It rained again the last day, but we were determined to see the Continental Wood Products Corp. mill. Alan found its history online and was eager to explore it with his metal detector.

Properly dressed, we trudged our way back into history and were in awe of the standing structures. Seventy years later, you could sense the fifty foot walls had stories to tell.

We picked up a few rusted parts then headed down the Nemegosenda looking for the old metal bridge the Quigleys told us about. But five miles is a lot farther in a canoe than it is in a motor boat, so we turned back as foreboding skies once again approached.

Sitting at the tracks, waiting for the delayed train that evening, the rising full moon entertained us with her beauty. Swapping tales and swatting mosquitoes, the large family from the lodge, the Quigleys, and us, all intermingled and buzzed with delight.

You know, I don’t think a person has to be retired to enjoy that Freedom 55 feeling. From what we’ve experienced, all you have to do is slow down and fill your heart with appreciation. Time and money aren’t enough. It’s appreciation that gives life that extra dimension, that wondrous joy - and that can be accessed anywhere, anytime.



Summer Break

Summer is here and I’m enjoying so many gifts. The company of family and friends has been delightful and delicious; the festivals and events around the county have been entertaining and inspiring; and the board games on the dock have been stimulating and fun.  Life is good; love is here!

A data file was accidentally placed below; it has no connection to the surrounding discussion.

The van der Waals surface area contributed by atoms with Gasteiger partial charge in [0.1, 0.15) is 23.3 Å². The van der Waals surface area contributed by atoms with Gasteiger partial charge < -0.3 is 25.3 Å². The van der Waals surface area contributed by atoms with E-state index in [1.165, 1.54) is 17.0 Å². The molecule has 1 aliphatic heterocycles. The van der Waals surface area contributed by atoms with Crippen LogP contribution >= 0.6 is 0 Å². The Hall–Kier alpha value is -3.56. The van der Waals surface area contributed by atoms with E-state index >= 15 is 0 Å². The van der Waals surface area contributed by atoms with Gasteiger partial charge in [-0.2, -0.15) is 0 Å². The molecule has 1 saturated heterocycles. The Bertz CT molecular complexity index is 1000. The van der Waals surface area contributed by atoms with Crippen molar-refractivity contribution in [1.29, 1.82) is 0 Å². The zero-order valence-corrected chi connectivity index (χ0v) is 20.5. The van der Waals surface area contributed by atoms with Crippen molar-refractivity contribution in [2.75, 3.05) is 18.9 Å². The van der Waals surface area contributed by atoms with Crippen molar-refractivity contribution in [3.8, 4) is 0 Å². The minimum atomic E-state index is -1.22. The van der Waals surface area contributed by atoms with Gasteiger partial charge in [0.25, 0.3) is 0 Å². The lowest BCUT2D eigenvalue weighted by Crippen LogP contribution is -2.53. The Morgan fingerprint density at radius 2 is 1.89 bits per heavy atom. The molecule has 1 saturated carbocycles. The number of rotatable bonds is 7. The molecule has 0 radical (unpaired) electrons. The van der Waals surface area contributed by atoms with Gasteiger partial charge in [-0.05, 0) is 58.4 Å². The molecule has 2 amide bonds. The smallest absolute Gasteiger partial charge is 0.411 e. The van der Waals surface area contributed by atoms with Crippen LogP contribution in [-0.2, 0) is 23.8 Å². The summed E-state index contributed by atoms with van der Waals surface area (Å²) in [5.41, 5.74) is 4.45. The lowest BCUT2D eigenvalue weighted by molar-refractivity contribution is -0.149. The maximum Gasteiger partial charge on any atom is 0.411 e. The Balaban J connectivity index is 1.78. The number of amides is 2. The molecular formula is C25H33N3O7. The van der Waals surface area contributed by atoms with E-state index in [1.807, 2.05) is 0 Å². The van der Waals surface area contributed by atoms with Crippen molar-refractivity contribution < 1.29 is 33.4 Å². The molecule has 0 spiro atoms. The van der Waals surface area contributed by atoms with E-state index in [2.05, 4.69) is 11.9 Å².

Today I have no desire to analyze any of this. I’m just opening my heart and taking it all in. And, since we’re all in it together, I’ve turned to others to help fill up this month’s column. 
“Every day we slaughter our finest impulses.  That is why we get a heart-ache when we read those lines written by the hand of a master and recognize them as our own, as the tender shoots which we stifled because we lacked the faith to believe in our own powers, our own criterion of truth and beauty.  Every man, when he gets quiet, when he becomes desperately honest with himself, is capable of uttering profound truths.  We all derive from the same source.  There is no mystery about the origin of things.  We are all part of creation, all kings, all poets, all musicians; we have only to open up, to discover what is already there.”  Henry Miller, author
"For one human being to love another is the most difficult task. It's the work for which all other work is mere preparation." Rainer Maria Rilke, poet

"Love is not a thing to understand.
Love is not a thing to feel.
Love is not a thing to give and receive.
Love is a thing only to become
And eternally be."
- Sri Chinmoy, Indian spiritual teacher, poet, artist, composer, author and international emissary for peace

"Anger [hate] is an acid that does more damage to the vessel in which it is stored than to anything on which it is poured." Mark Twain, author